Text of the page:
The Durk Pearson & Sandy Shaw®
Life Extension NewsTM
Volume 12 No. 5 • October 2009

Hesperidin Protects Against Myocardial Ischemia/Reperfusion Induced Arrythmias and Apoptosis (a Form of Programmed Death) of Heart Cells

Sudden death heart attacks constitute about half of all heart attacks. Omega-3 fatty acids are known to provide powerful protection against the cardiac arrhythmias responsible for sudden death heart attacks. However, a new study1 also reports very powerful protection against ischemia/reperfusion (IR)-induced cardiac arrhythmias by the flavonone hesperidin. Hesperidin is hydrolyzed by intestinal microflora to create its major active metabolite hesperitin.1

Ischemia/reperfusion causes damage to tissues whenever blood flow (and oxygen supply) is temporarily interrupted and then resumes. While some of the damage is caused by the reduced oxygen supply resulting from the initial interruption of blood flow, more damage occurs when the blood flow resumes due to the creation of reactive oxygen species (ROS) that takes place at that time. As the authors of the new study point out, “I/R-induced arrhythmias have been shown to be ameliorated in animal models by many free radical scavengers or antioxidants, such as mannitol, superoxide dismutase, catalase, ascorbate, allopurinol [inhibitor of the ROS-generating enzyme xanthine oxidase], methionine, glutathione, and desferoxamine [an iron chelator].”

The authors of the new paper indicated that they knew of no prior evidence that treatment with hesperidin could suppress I/R-induced arrhythmias, but carried out this study in an in vivo rat model to test this possibility.

The rats were divided into four groups. Group 1 were sham operated. They had the same surgical procedures as the experimental rats, but did not have their coronary artery ligated (no ischemia). Group 2 were subjected to 30 minutes of coronary artery ligation (ischemia) and 60 minutes reperfusion. Group 2 were the I/R controls since they did not receive hesperidin, the active treatment. Group 3 were treated the same as Group 2 but received hesperidin (100 mg/kg/day, p.o.) for 15 days before being subjected to the ischemia and reperfusion. Group 4 were treated like Group three but received vitamin E (100 mg/kg/day, p.o.) rather than hesperidin for 15 days before being subjected to ischemia/reperfusion.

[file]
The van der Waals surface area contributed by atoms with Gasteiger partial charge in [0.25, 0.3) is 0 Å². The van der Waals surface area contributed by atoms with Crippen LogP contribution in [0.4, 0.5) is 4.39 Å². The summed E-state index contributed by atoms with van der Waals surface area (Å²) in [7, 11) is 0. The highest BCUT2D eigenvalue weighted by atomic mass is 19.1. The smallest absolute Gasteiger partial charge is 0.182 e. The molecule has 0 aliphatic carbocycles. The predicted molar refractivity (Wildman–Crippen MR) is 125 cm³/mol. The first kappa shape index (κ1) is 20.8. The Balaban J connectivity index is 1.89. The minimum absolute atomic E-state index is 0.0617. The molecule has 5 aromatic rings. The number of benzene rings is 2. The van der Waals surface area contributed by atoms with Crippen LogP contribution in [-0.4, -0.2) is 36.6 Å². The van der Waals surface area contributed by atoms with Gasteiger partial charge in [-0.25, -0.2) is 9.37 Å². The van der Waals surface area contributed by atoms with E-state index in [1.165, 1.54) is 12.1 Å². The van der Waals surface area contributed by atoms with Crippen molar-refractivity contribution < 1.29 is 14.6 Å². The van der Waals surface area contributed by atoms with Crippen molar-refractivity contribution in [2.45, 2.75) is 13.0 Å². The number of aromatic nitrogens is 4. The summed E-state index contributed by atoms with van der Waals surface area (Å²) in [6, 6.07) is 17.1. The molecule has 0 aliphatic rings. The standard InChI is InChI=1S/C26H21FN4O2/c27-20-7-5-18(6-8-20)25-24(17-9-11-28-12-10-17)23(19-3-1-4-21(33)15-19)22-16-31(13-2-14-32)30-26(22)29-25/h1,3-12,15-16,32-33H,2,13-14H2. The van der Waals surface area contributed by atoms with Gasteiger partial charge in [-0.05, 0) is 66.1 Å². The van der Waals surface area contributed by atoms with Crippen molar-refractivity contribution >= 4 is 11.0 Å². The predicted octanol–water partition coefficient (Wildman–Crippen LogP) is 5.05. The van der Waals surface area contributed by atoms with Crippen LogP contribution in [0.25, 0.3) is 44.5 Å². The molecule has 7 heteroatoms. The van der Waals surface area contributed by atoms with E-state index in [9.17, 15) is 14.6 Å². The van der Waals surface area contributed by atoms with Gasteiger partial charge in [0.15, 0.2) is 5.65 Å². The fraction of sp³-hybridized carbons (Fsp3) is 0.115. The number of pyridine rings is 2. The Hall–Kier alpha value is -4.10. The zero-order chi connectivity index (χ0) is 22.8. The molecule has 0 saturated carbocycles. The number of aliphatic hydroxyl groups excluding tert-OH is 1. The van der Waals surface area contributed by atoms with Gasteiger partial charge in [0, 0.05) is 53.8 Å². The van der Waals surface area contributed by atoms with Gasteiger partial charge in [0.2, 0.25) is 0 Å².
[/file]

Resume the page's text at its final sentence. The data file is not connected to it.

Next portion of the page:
The results showed, among other things, reduction by hesperidin in incidences of arrhythmia as compared to the I/R control group. Vitamin E also reduced the incidence of arrhythmia but not as effectively as hesperidin. Moreover, the I/R control group had a significant increase in the severity of arrhythmias as compared to the sham operated group. In the hesperidin treated I/R group, there was a significant reduction in severity of arrhythmias as compared to the I/R controls.

I/R resulted in a significant decrease in the tissue level of nitrite (an important source of nitric oxide) as compared to sham operated controls (135.5 ± 4.38 nmol/g tissue, p<0.05, n=6 vs. 157.3 ± 6.22), but the hesperidin treated I/R group had a significant increase in tissue nitrite level as compared to the I/R control group (160.2 ± 3.37 nmol/gm tissue, p<0.05, n=6 vs. 135.5 ± 4.38 nmol/g tissue, p<0.05, n=6). Vitamin E also improved nitrite levels but not as significantly as hesperidin.

Other results included that hesperidin protected the tissue levels of superoxide dismutase in I/R animals, almost maintaining the same level as the sham operated animals. Vitamin E was slightly less effective than hesperidin.

There are many conditions besides cardiovascular disease in which tissues can be exposed to ischemia/reperfusion, such as sleep apnea (intermittent hypoxia), emphysema and COPD, and clogged carotid arteries (TIA or stroke), where hesperidin (and omega-3 fatty acids) supplementation would appear to be a very good idea. We get our hesperidin (in addition to dietary sources) from Personal Radical Shield™; the recommended 12 capsules a day contain 120 mg hesperidin, as well as 800 mg of vitamin E.

  1. Gandhi et al. Protection against in vivo focal myocardial ischemia/reperfusion injury-induced arrhythmias and apoptosis by hesperidin. Free Rad Res 43(9):817-27 (2009).

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